Created by an Act of the State Legislature on March 15, 1738 separating it from Hunterdon County, the county derived its name from Colonel Lewis Morris, then Governor of the Province of NJ. The county is known as the "Military Capital of the Revolution", and each of its 39 municipalities played some part in the war effort and contains something of historical importance to this day. Preserving this proud heritage falls to the Morris County Heritage Commission, Historical Society and numerous other groups.
In 1806, the Township of Chatham was incorporated and included the areas that are now the Borough of Chatham, Madison and Florham Park. It was named Chatham in honor of Sir William Pitt, the elder Earl of Chatham, who had spoken in favor of the colonists in Parliament prior to the Revolution.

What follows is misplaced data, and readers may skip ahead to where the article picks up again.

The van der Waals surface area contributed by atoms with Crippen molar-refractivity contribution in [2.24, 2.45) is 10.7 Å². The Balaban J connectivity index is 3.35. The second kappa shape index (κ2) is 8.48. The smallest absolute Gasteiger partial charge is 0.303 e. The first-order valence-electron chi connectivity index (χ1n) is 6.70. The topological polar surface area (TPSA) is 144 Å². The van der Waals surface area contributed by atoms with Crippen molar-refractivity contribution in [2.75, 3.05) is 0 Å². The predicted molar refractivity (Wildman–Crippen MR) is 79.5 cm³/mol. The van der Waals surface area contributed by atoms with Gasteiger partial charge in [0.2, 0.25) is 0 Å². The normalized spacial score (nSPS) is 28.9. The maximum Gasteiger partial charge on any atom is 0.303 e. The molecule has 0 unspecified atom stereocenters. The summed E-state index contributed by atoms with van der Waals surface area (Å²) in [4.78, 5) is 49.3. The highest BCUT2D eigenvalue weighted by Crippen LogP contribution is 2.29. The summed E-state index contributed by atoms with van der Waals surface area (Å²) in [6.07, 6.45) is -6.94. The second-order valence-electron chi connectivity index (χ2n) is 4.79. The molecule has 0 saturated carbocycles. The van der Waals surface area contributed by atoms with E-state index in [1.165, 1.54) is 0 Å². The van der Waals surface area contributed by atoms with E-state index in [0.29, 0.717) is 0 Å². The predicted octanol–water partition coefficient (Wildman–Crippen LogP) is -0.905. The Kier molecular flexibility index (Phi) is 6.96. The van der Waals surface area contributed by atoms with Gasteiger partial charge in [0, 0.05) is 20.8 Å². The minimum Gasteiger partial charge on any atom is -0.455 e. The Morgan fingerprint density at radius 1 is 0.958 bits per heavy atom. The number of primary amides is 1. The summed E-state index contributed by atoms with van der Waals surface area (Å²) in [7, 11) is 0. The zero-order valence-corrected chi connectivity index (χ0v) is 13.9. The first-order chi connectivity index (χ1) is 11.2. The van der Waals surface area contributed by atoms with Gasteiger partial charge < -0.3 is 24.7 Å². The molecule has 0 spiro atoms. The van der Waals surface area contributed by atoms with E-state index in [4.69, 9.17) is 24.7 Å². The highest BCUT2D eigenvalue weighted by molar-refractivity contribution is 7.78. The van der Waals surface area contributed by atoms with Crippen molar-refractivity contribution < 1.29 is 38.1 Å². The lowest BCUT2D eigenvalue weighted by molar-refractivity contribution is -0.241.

These areas were connected by turnpikes and toll roads originally built by private corporations to transport their goods to market. Local residents later built Shunpike Road to avoid paying tolls. The most important transportation development was the coming of the Morris and Essex Railroad in 1837. This led to sharp increases in the population, which resulted in incorporating Chatham, Madison and Florham Park as separate boroughs.
Photo of Great Swamp